During the spring months, I spend most of my waking hours at work, seven days-a-week.
The products of my business are principally plants. Compared to the products of most other trades and industries, plants are fairly low value items, and so in order to make a reasonable living, it is essential that I sell them in volume.
As a consequence, I handle plants in vast numbers in the springtime, and it takes quite a lot of doing. Fortunately, it is a labour of love and my favourite time of year. When the time comes to finally hang up the trowel on my business life (some time yet hopefully), I know that it is the spring period that I will miss most.
There is a simple pleasure in handling the many different kinds of plants, and an excitement as a new delivery of stuff turns up to be unloaded, be they trays of alpines, crates of bulbs or trollies of bedding. Even though they are destined to end up in customers gardens, I enjoy, albeit temporarily, owning such beautiful things as they move from winter dormancy into the life bringing months of spring. I am not so much a gardener as a plantsman.
But I try to be both. After a long day at work, with the night rapidly drawing in, I can often be seen working outside, planting out bulbs, working in the greenhouse or sweeping the paths. In May, however, things start to go to pieces. I am at work until the late evening while my lawn and weeds selfishly grow like mad during the period of my distraction. It is impossible to be in two places at once and hard to keep up.
So by the time we get into July, I am very much into playing catch up. Still busy at work five days-a-week, and torn between catching up at home and going out for walks and stuff, the weather forecast swung it. We decided not to go to the Lakes last Monday as rain was expected and come Tuesday we still hadn’t finished sorting things out at home. With a hard bite of the lip I agreed to give up our second day off and finish off cleaning and sorting things at home. I felt like I was betraying Little Monty’s trust.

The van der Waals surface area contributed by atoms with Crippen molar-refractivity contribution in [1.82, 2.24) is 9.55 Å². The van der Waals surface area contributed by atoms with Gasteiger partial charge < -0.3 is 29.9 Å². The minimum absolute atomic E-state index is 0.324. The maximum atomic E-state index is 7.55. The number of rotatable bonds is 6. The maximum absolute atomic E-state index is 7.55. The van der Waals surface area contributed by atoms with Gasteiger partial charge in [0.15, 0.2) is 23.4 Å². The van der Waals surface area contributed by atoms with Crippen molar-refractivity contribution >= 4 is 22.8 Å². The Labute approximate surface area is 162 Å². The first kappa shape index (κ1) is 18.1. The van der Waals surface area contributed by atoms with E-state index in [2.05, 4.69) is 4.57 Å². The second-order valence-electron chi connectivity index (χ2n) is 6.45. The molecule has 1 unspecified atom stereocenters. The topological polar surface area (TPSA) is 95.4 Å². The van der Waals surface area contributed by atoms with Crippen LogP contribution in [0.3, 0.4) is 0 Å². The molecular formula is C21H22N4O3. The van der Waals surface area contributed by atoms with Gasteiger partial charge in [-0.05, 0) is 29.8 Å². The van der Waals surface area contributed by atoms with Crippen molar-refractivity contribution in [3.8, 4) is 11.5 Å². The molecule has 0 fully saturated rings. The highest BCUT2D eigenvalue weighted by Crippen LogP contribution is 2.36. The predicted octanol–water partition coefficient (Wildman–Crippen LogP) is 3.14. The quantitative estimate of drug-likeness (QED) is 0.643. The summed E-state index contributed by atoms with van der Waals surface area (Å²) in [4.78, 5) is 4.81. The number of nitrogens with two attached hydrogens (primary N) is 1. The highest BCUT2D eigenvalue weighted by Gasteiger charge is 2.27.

He doesn’t have a bad life, being outside all day mooching about, but it is not the same as going for a determined walk with lots of swims. By Tuesday lunchtime I had had enough and so insisted on taking Wifey out for a bit of lunch with the promise of a riverside walk afterwards.
We parked up at Marles Wood which is just this side of Ribchester, next to the gentle whirlpool of Sale Wheel on the River Ribble. Monty was out of the car and plunging into the cooling waters of the river like a shot, retrieving stick after stick. This was more like it.
Walking upstream the gently undulating path follows a way through woodland and meadow emerging at Dinkley suspension bridge. This is a superb spot for picnics, paddling, and more stick throwing. Crossing the bridge the path leads up to the numerous delights and watering holes of Hurst Green, but we were happy just sitting, taking in the view, feeling the sun on our faces and watching our little dog contentedly playing in the clear waters.
To be fair, I was disappointed not to have gone to the Lakes or Dales, but, that section of the Ribble takes some beating and as it is only 20 minutes to home proved to be a lovely outing. Sometimes you forget what gems there are right under your nose, easy to enjoy even when time is short!